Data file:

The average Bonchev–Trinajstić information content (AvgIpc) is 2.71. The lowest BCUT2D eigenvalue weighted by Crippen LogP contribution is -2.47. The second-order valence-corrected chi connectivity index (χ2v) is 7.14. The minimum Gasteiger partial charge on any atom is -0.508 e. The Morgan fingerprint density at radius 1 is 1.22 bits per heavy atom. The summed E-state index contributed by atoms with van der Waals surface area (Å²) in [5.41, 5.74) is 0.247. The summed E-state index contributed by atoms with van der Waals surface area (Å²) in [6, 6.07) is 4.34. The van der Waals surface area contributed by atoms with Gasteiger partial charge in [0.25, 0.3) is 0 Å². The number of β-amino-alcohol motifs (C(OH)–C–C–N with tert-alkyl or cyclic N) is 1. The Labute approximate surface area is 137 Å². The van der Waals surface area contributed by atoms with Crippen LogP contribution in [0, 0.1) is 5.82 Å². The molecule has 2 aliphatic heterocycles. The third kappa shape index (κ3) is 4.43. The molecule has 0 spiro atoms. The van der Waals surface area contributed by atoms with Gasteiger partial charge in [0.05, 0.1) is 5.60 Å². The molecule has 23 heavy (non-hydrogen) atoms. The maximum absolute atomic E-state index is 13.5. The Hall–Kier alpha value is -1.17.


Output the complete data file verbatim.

The average Bonchev–Trinajstić information content (AvgIpc) is 2.71. The lowest BCUT2D eigenvalue weighted by Crippen LogP contribution is -2.47. The second-order valence-corrected chi connectivity index (χ2v) is 7.14. The minimum Gasteiger partial charge on any atom is -0.508 e. The Morgan fingerprint density at radius 1 is 1.22 bits per heavy atom. The summed E-state index contributed by atoms with van der Waals surface area (Å²) in [5.41, 5.74) is 0.247. The summed E-state index contributed by atoms with van der Waals surface area (Å²) in [6, 6.07) is 4.34. The van der Waals surface area contributed by atoms with Gasteiger partial charge in [0.25, 0.3) is 0 Å². The number of β-amino-alcohol motifs (C(OH)–C–C–N with tert-alkyl or cyclic N) is 1. The Labute approximate surface area is 137 Å². The van der Waals surface area contributed by atoms with Crippen LogP contribution in [0, 0.1) is 5.82 Å². The molecule has 2 aliphatic heterocycles. The third kappa shape index (κ3) is 4.43. The molecule has 0 spiro atoms. The van der Waals surface area contributed by atoms with Gasteiger partial charge in [0.05, 0.1) is 5.60 Å². The molecule has 23 heavy (non-hydrogen) atoms. The maximum absolute atomic E-state index is 13.5. The Hall–Kier alpha value is -1.17.